This 1945 oak-and-larch fishing trawler has been converted into a cosy kingsize bedroom with a porthole-style door – and there’s an adjoining shack housing a kitchen and a walk-in shower. The characterful cabin sits in a private 1.2-hectare (three-acre) forest on a smallholding in the Fens, near Ely. It’s an off-grid property, powered by solar panels and has a woodburner fashioned from the boat’s engine. Overlooking the countryside there is a deck made from reclaimed sleepers with table and chairs, a fire pit and a rolltop bath.
• From £140 a night, sleeps two, hostunusual.com
Wrangler’s Den, Nottinghamshire
This ranch-style cabin is inspired by the owners’ time in the Rocky Mountains, hence the rocker on the porch and the odd wagon wheel and cowboy hat. Horses in the field next door continue the prairie vibe. There are two bedrooms, a kitchen-living area with a woodburner and a bathroom. The cabin is on the edge of Sherwood Forest in the picturesque Dukeries area of Nottinghamshire, and is a good spot for wildlife-watching – visitors include hares, deer, kestrels and red kites.
• From £135 a night, sleeps four, qualityunearthed.co.uk
The Lakehouse, Cheshire
This newly renovated open-plan cabin is by the lake in the grounds of 18th-century Coddington Mill. It is a warm, wood-clad space with a woodburner, en suite bathroom and bifold doors to the terrace, which has a copper bath for secluded outdoor soaking. Guests can cook with local honey, eggs, fruit and veg, or eat at the Cock O’Barton pub, a mile away. The cabin is close to the Sandstone Trail, a 34-mile walking route, and a 20-minute drive from the walled city of Chester.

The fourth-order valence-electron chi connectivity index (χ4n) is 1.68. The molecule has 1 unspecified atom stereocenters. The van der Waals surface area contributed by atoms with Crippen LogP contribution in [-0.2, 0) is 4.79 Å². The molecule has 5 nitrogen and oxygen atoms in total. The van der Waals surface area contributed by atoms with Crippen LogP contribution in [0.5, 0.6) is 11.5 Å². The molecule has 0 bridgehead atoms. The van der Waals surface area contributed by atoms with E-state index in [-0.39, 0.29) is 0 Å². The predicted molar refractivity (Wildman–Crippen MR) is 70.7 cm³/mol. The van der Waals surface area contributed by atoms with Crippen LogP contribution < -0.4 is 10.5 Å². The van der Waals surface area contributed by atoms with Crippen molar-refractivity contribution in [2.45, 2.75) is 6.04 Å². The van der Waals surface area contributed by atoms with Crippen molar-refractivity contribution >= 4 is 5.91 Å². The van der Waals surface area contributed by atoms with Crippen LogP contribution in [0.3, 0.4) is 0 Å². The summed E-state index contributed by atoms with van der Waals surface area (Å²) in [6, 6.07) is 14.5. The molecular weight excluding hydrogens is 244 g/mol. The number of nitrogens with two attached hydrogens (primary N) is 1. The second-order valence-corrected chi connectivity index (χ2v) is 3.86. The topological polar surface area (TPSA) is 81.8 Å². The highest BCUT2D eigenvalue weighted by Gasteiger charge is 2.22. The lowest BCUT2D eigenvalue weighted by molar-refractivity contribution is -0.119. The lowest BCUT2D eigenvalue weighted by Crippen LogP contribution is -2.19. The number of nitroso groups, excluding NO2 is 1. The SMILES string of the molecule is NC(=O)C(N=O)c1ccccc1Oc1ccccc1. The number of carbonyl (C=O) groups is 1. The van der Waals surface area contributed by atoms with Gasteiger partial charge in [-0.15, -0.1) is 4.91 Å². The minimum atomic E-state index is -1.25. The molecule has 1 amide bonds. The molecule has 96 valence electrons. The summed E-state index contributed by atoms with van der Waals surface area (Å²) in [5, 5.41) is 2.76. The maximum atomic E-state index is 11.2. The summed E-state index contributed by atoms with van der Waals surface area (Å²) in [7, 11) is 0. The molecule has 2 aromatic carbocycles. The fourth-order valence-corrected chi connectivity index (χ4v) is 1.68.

• From £145 a night, sleeps two, canopyandstars.co.uk
Water Lily Lodge, Essex
This wooden lodge is on the edge of a secluded lake in the Colne valley, surrounded by Teybrook Farm’s eight hectares of woodland, and seven miles from Colchester. There is an open-plan living area, three bedrooms and a deck with a hot tub. The owners recently built Kingfishers Nest, a smaller cabin for couples, in another lakeside location. Guests can arrange to fish in the lake, the nearest pub is a couple of miles away, and the beaches and oyster shacks of Mersea Island are a short drive away.
• From £120 a night, sleeps six, coolstays.com
Billy Goat cabin, Herefordshire
This quaint gabled cabin is in a copse surrounded by fields, but just three miles from Hereford. The double bed is on a mezzanine level and there’s a downstairs futon for two as well, along with a woodburner. Outside there’s a fire bowl and pizza oven, plus a compost loo. For those who like outdoor dips, nearby Lugg Meadows is a popular wild swimming spot.
• From £100 a night, sleeps up to four, coolcamping.com
Buttercup Cabin, east Yorkshire
Rather than wood, this cabin is made from straw bales, with clay-plastered walls and oak beams. It has its own garden within Village Farm in the hamlet of Brind, three miles from the market town of Howden. There is an en suite bedroom and a kitchen–living area, plus a deck with picnic bench, sunlounger and barbecue. Buttercup Cabin is a good option for a car-free break: it is a mile from Howden railway station, which is on the London to Hull line, and also has connections to Leeds and York.
• From £60 a night, sleeps two, oneoffplaces.co.uk